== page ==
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  • Sep 20, 2014
  • Updated: 3:55am

Hong Kong, the post-colonial poster child?

PUBLISHED : Thursday, 27 August, 2009, 12:00am
UPDATED : Thursday, 27 August, 2009, 12:00am

Hong Kong is one of the few decolonised places in the world where talk of Western imperialism does not automatically inflame the kind of passions it does in many developing countries. One reason is that the British undoubtedly left us - and it may be politically inconvenient to say so - better off than we would have been, left to our own devices.

It is, therefore, not surprising that we are often being held up as an example of imperialism's human face. At a recent lecture, Paul Romer, the Stanford University economist, praised the colonial legacy of Hong Kong as a model for other developing countries. What it achieved under British tutelage, he says, eventually helped lay the foundations for China's modernisation and turbocharged growth.

'Britain inadvertently, through its actions in Hong Kong, did more to reduce world poverty than all the aid programmes we have seen throughout the world,' he said at a recent videoed TED Global forum.

What he advocates for development economics is a kind of colonialism, sans the nasty bits. A developing economy needs what he calls 'good rules' to succeed, such as the rule of law, an independent judiciary, a free-market system and a relatively efficient and corruption-free government. We got all these 'good' rules from the British.

Professor Romer argues that developing nations should set up 'charter cities' - special administrative zones - like Hong Kong and have them run by a developed country, or in partnership with one or more developed countries. In this way, they can quickly acquire good rules and bypass bad ones.

I don't know what to make of Professor Romer's 20-minute lecture. He has done tremendous work in endogenous growth and technological change and is clearly not a crackpot. But his radical idea raises more puzzling questions than answers.

Why does a 'charter city' have to be administrated by a foreign, developed economy? Was Hong Kong's legacy of prosperity and stability an exception, rather than the rule, in British colonial history? In what way can the city be held up as a model for others? Could there be other factors in our success - say, Chinese entrepreneurship?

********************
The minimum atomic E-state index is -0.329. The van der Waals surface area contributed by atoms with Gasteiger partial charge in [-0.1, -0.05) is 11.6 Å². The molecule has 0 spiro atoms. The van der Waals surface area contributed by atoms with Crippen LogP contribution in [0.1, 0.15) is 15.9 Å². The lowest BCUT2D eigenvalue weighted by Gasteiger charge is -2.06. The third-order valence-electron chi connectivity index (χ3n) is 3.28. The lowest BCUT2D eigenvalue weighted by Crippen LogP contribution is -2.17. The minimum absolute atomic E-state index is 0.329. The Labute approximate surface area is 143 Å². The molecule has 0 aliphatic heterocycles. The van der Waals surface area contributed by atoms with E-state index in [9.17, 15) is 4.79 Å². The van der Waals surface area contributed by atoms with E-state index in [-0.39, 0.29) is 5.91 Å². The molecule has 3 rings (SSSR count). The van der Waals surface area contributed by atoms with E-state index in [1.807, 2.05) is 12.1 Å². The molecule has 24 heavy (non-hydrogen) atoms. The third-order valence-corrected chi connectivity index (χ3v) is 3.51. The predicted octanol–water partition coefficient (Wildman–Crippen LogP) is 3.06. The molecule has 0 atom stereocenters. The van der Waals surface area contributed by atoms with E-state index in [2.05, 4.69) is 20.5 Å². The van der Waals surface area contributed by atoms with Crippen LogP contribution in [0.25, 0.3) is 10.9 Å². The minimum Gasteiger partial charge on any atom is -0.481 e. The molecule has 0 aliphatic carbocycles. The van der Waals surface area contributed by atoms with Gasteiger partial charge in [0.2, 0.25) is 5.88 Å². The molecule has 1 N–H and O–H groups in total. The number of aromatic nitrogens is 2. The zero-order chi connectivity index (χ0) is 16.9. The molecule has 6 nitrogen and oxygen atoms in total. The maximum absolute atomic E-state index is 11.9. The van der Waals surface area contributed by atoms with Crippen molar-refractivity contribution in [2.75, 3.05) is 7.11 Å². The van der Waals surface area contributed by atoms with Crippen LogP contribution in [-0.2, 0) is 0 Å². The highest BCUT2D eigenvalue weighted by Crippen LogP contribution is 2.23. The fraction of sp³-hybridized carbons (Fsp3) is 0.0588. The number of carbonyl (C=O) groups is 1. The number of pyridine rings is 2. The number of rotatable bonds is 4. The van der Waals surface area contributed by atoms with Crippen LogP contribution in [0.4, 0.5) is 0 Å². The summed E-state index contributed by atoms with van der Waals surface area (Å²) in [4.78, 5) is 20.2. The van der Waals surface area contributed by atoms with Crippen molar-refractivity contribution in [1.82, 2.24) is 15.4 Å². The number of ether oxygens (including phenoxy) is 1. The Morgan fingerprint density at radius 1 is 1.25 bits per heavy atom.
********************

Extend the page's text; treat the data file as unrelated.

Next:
What is troubling about 'charter cities' is the recurrent idea that developing countries must take lessons from the developed West. Certainly, Professor Romer sounds critical of Western aid programmes, which have either failed or achieved below-trend results. That is why he is turning to the rather old idea of benign colonialism. Historians have long pondered the beneficial effects of colonialism, and the professor is dressing that up in the language of econometrics.

But hasn't the most spectacular growth in recent decades been achieved by developing countries that walked their own paths, often to the ridicule and discouragement of Western nations? Even the British colonials here were as different as night and day from the mandarins of Whitehall.

Hong Kong may have made Western imperialism look good. But it is just one of 13 economies that have, since 1950, managed to grow at an average of 7 per cent a year or more for 25 years or longer, according to the Growth Report published by the Commission on Growth and Development. The others are: Botswana, Brazil, China, Indonesia, Japan, South Korea, Malaysia, Malta, Oman, Singapore, Taiwan and Thailand.

So why single out Hong Kong instead of collectively studying all 13 high-growth economies and determining what they have, if anything, in common? This is what the Growth Report sensibly tried to do, representing, to date, the first concerted official effort by several Western governments and the World Bank to distil the 13 economies' experiences and learn from them.

Economic history of the last half century has rather discredited Western tutelage as the precondition for development. In matters of development and growth, we will do well to look to the East, rather than the West.

Alex Lo is a senior writer at the Post

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